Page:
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    Arrest gives insight into online drug trade

    Customers could shop for cannabis, oxycodene, stimulants, testosterone, and psychedelics on the Silk Road website.
    Customers could shop for cannabis, oxycodene, stimulants, testosterone, and psychedelics on the Silk Road website.

    SAN FRANCISCO — FBI agents found him in the science fiction section of a small branch of the San Francisco public library, chatting online.

    The man known as Dread Pirate Roberts — Ross William Ulbricht — was on his personal laptop Tuesday afternoon, authorities said, talking about the vast black market bazaar that is believed to have brokered more than $1 billion in transactions for illegal drugs and services.

    When a half-dozen FBI agents burst into the library in a quiet, blue-collar neighborhood, they ended Ulbricht’s conversation with a cooperating witness, pinned the Austin, Texas, native to a window, and took him to jail.


    Ulbricht, 29, was charged in criminal complaints in federal courts in New York and Maryland. He is accused of making millions of dollars operating the secret Silk Road website and of a failed murder-for-hire scheme, while living with two roommates whom he paid $1,000 to rent a room in a modest neighborhood.

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    Federal authorities shut down the website.

    Ulbricht has not entered pleas. His public defender in San Francisco declined to comment Wednesday. Ulbricht was due back in federal court Friday to discuss bail and his transfer to New York, where the bulk of the charges have been filed.

    He is charged with being the mastermind of Silk Road, where users browsed through nearly 13,000 listings under categories like cannabis, psychedelics, and stimulants.

    Ulbricht is charged in Maryland with ordering the torture and murder of an employee from an undercover agent. He feared the employee would expose his alias. Court records say he wired the agent $80,000 after he was shown staged photos of the employee’s faked torture.


    His arrest culminated a two-year-investigation that painstakingly followed a small trail of computer crumbs Ulbricht carelessly left for the FBI, according to court documents.

    Ulbricht came to the attention of US agents in 2011 when they figured out he was “altoid,” someone who they say was marketing Silk Road on other drug-related websites the FBI was watching. In October 2011, “altoid” posted an ad for a computer expert with experience in Bitcoin, an electronic currency, and gave an e-mail address.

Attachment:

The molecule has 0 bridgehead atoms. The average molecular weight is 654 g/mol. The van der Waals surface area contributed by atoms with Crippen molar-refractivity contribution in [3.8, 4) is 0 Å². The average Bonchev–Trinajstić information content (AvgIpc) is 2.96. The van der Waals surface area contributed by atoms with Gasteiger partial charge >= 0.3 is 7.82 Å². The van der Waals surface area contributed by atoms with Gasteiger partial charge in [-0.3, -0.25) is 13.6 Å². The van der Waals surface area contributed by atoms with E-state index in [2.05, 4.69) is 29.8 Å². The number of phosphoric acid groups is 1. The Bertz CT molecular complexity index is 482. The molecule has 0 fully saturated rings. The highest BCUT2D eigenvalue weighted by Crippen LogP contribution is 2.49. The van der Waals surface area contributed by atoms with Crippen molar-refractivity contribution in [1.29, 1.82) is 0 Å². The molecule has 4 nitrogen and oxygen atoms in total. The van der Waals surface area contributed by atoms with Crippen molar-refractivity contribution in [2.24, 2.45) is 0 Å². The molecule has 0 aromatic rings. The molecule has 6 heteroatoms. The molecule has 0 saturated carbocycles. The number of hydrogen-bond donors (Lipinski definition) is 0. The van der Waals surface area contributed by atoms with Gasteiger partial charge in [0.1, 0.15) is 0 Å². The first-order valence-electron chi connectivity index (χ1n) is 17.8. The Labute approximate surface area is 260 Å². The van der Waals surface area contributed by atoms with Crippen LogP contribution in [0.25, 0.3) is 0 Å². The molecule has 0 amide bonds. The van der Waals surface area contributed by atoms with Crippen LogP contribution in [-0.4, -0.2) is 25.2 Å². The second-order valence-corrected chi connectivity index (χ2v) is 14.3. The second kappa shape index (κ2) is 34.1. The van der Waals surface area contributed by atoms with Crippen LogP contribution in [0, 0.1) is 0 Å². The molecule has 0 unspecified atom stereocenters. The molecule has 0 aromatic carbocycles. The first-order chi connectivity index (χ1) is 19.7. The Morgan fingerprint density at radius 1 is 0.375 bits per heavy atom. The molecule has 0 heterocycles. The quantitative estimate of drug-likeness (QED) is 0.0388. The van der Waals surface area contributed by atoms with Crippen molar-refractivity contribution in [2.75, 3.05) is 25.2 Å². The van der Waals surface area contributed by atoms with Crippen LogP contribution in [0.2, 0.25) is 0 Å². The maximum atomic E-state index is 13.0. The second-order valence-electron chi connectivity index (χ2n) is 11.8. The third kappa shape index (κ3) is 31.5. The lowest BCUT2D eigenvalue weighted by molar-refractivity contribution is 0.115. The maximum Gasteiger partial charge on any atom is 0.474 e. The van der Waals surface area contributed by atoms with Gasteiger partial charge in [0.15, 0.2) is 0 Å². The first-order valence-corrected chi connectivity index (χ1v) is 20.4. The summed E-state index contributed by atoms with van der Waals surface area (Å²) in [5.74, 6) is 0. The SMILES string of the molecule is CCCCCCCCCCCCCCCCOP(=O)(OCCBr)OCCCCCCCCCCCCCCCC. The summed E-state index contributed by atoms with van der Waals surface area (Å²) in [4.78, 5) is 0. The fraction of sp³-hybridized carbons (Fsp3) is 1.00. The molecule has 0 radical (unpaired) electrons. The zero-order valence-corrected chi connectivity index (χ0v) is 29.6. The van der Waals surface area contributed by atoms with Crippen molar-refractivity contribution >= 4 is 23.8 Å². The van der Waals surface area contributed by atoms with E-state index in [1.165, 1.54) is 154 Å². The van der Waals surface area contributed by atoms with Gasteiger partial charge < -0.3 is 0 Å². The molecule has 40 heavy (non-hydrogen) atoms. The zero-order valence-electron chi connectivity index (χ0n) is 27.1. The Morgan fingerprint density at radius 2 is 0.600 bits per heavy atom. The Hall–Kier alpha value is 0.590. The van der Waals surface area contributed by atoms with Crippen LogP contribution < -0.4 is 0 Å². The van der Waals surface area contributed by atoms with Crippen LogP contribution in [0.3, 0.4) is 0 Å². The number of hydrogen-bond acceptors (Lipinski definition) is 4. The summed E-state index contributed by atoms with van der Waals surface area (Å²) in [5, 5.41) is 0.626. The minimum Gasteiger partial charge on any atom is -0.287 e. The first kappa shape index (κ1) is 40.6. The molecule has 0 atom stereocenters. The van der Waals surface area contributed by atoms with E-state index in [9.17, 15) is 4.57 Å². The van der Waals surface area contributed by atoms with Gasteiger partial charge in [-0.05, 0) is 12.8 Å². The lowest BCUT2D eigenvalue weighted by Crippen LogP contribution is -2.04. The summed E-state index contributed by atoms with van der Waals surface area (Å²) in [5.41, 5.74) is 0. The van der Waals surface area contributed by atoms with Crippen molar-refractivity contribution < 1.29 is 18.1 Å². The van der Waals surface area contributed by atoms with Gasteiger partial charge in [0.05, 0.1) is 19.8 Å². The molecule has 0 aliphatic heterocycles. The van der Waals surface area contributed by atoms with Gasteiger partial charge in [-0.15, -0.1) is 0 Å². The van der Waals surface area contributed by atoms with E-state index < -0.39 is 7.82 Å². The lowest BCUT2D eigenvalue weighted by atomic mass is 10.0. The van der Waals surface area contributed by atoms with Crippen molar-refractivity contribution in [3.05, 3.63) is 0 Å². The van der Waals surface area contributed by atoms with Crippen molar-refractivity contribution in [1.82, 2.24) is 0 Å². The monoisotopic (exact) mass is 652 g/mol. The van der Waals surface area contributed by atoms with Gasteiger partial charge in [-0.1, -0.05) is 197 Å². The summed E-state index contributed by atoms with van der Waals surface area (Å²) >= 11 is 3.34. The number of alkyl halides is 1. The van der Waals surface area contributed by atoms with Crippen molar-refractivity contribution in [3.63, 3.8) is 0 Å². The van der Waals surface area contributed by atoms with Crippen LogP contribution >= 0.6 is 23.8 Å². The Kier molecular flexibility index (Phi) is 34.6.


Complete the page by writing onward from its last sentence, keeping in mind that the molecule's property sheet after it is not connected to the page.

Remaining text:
From there, investigators began to monitor Ulbricht’s online behavior closely, according to the court records. Investigators said Ulbricht was living within 500 feet of a San Francisco Internet cafe on June 3, 2013, when someone “logged into a server used to administer the Silk Road website.”

    Court documents show investigators connected Ulbricht to Silk Road by monitoring his e-mail and picking up on some slipups, including using his real name to ask a programmers’ website a highly technical question about connecting to secret sites like Silk Road.

    His final mistake, according to the court papers, was ordering fake identification documents from a Silk Road vendor from Canada. One of the nine documents was a California driver’s license with Ulbricht’s photograph and birthdate, but a different name. The package was intercepted during a routine Customs search.


    On July 26, Homeland Security investigators visited Ulbricht at his San Francisco residence. He generally refused to answer questions, the agents said.

    The investigators left that day without arresting Ulbricht, who has a bachelor’s of science degree in physics from the University of Texas at Dallas and a master’s degree from Penn State University.

    They returned Tuesday and arrested him at the library. He faces life in prison if convicted of all the charges.

    The Silk Road website protected users with an encryption technique called “onion routing,” designed to make it “practically impossible to physically locate the computers hosting or accessing websites on the network,” court papers said. One listing for heroin promised “all rock, no powder, vacuum sealed and stealth shipping.”

    The defendant announced in a website forum in 2012 that to avoid confusion he needed to change his username, according to court papers. He wrote, “My new name is: Dread Pirate Roberts,” an apparent reference to a swashbuckling character in “The Princess Bride,” a 1987 comedy film.

    As of July, there were nearly 1 million registered users of the site from the United States, Germany, Russia, Australia, and around the globe, the court papers said. The site generated an estimated $1.2 billion since it started in 2011 and collected $80 million by charging 8 to 15 percent commission on each sale, they said.